“To this end we [I] always pray for you, asking that our God will make you worthy of his call and will fulfill by his power every good resolve and work of faith, so that the name of our Lord Jesus may be glorified in you, and you in him, according to the grace of our God and the Lord Jesus Christ.” (Verses 11 – 12)

Amen and selah!

Season After Pentecost: The Gospel Passage – A “short” lesson

He entered Jericho and was passing through it. A man was there named Zacchaeus; he was a chief tax collector and was rich. He was trying to see who Jesus was, but on account of the crowd he could not, because he was short in stature. So he ran ahead and climbed a sycamore tree to see him, because he was going to pass that way. When Jesus came to the place, he looked up and said to him, “Zacchaeus, hurry and come down; for I must stay at your house today.” So he hurried down and was happy to welcome him.” (Luke 19: 1- 6)

This may be the source of all the jokes that tax collectors are unscrupulous. Certainly they have “enjoyed” such a reputation down through history, both real and imagined. Even Zacchaeus is pictured in picture bibles as a very short man dressed in loud colors and flowing clothing. But let us not forget that Zacchaeus made every effort and beyond to see Jesus. That says a great deal about his character. We see that in the following verses.

All who saw it began to grumble and said, “He has gone to be the guest of one who is a sinner.” Zacchaeus stood there and said to the Lord, “Look, half of my possessions, Lord, I will give to the poor; and if I have defrauded anyone of anything, I will pay back four times as much.” Then Jesus said to him, “Today salvation has come to this house, because he too is a son of Abraham. For the Son of Man came to seek out and to save the lost.” (Verses 7 -10)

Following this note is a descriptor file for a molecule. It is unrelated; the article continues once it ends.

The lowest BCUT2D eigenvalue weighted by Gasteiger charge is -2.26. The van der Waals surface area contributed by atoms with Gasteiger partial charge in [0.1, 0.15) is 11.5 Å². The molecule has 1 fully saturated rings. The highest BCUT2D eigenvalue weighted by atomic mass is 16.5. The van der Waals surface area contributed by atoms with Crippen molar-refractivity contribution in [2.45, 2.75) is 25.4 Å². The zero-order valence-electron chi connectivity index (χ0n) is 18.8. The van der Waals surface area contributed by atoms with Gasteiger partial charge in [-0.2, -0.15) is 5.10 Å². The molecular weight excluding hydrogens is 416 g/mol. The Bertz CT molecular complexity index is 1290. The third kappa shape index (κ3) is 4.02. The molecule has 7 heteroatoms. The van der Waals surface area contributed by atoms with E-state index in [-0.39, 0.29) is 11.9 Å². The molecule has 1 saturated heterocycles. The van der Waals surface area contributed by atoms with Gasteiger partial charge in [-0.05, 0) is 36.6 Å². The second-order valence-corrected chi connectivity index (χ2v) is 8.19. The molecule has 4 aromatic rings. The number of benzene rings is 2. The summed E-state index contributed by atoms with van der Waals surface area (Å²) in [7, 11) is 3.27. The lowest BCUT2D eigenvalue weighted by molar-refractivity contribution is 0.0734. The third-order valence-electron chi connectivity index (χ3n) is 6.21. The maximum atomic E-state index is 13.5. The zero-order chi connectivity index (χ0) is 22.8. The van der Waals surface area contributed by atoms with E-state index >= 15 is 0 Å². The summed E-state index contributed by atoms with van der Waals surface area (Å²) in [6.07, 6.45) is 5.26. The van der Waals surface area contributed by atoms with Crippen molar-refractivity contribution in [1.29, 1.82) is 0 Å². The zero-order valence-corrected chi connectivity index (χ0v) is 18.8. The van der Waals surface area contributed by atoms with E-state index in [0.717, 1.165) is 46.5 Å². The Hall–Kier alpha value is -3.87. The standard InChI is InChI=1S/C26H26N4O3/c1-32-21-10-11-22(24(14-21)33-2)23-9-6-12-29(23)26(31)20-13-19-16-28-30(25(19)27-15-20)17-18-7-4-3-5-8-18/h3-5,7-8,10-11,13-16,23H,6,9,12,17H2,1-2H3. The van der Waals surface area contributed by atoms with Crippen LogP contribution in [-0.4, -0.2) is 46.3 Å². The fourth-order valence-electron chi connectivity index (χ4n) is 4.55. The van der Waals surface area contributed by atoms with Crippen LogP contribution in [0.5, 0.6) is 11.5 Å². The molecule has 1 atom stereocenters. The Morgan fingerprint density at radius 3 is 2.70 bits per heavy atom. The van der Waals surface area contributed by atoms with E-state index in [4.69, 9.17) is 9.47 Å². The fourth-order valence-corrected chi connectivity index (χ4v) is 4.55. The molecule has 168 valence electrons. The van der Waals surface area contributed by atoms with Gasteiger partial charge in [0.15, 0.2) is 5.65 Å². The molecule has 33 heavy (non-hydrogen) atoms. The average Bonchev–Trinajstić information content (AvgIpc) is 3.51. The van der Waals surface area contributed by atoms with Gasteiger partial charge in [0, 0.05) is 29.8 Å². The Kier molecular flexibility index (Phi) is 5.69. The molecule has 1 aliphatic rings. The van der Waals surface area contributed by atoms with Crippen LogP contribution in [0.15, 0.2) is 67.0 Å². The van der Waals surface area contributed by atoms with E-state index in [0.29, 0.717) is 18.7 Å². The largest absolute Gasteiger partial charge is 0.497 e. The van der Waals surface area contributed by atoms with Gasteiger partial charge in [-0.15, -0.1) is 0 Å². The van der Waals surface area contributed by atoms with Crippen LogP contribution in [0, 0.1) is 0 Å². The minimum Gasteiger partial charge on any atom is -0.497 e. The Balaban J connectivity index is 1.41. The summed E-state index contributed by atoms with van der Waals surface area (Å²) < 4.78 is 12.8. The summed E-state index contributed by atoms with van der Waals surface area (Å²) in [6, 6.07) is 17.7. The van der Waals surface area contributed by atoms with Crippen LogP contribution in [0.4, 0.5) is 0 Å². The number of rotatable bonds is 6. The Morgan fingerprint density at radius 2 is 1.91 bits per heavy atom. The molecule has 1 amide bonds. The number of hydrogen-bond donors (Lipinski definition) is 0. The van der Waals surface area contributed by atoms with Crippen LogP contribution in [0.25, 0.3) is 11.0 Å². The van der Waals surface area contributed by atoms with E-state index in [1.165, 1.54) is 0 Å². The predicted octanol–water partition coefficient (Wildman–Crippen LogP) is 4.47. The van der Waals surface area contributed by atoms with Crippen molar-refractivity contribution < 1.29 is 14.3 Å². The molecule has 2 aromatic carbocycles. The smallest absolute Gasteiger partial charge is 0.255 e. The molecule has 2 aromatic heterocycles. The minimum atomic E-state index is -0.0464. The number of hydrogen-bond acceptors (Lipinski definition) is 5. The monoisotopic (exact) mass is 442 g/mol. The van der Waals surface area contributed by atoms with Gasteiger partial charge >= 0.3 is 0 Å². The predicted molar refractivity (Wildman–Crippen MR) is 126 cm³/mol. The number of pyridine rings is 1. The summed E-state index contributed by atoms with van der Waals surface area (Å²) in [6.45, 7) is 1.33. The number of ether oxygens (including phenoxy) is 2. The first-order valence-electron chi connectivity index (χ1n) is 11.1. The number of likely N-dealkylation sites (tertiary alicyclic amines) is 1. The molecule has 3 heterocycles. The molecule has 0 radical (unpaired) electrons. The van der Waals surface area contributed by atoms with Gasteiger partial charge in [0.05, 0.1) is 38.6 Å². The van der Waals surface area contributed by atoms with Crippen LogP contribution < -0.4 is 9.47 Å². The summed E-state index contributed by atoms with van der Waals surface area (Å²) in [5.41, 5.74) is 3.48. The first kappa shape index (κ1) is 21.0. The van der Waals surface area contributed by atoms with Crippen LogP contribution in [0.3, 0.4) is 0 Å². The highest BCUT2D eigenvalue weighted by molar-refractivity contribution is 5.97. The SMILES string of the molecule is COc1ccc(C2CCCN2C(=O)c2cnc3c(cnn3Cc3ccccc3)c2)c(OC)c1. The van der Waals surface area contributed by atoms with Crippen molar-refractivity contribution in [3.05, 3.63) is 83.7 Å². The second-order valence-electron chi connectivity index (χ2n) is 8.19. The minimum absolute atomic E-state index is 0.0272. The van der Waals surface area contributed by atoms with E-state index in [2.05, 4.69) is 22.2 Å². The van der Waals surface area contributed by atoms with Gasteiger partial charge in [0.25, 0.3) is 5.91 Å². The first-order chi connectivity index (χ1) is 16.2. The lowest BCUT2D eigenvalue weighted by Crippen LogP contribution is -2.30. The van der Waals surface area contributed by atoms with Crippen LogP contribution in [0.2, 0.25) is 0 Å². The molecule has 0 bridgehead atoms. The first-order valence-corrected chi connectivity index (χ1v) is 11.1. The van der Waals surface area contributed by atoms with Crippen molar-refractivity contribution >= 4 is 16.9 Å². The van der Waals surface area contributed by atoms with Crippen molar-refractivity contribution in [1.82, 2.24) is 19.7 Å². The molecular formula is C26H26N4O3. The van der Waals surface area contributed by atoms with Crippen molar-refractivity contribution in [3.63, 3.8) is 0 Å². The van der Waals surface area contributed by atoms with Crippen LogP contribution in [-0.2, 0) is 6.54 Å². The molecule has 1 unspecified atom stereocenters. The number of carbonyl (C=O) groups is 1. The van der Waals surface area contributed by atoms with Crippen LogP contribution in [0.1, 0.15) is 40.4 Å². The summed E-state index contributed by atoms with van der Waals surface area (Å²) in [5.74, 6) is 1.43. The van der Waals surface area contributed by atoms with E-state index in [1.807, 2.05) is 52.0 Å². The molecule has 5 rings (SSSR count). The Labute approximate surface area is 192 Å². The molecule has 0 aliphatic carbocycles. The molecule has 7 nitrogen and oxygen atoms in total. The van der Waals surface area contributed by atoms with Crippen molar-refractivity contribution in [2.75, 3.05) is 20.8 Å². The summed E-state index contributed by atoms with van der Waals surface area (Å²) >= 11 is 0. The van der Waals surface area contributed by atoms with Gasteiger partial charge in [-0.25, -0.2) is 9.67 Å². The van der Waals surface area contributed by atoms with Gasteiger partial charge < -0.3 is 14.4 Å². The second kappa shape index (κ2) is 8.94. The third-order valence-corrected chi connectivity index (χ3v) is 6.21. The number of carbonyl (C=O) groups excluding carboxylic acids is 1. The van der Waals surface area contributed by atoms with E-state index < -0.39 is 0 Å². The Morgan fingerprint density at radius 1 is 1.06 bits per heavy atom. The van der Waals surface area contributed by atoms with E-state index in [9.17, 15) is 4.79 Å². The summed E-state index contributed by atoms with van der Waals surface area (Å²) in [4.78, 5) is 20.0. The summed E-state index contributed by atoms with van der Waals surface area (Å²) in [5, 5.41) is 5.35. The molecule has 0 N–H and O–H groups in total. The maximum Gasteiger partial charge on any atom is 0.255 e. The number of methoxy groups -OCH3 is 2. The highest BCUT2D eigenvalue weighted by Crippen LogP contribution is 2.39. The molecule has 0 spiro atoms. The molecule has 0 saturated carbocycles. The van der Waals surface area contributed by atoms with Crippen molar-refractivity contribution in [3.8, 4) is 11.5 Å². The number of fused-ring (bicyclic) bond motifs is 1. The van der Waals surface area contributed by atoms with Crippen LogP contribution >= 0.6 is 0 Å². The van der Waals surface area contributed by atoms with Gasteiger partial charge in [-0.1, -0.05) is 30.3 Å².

Confession, penance and forgiveness. It is for everyone – even those it is assumed are undeserving of it. For a short guy with a bad reputation, he has a lot to teach us! Selah!

Season After Pentecost: The Old Testament Passage – Going to the “Compliant Department”

The oracle that the prophet Habakkuk saw.
O LORD, how long shall I cry for help, and you will not listen? Or cry to you “Violence!” and you will not save?
Why do you make me see wrong-doing and look at trouble? Destruction and violence are before me; strife and contention arise.
So the law becomes slack and justice never prevails. The wicked surround the righteous– therefore judgment comes forth perverted.” (Habakkuk 1:1-4)

I could have used the passage last week. It could have been my chief song and compliant! But it was the passage for last week, and would have emoted all over – I don’t think I would have moved forward and through the experience. And come out the other side. There is value in mourning and grieving, in naming our pain and our situation. But if we dwell there, and get stuck there, then we will never see hope and possibilities.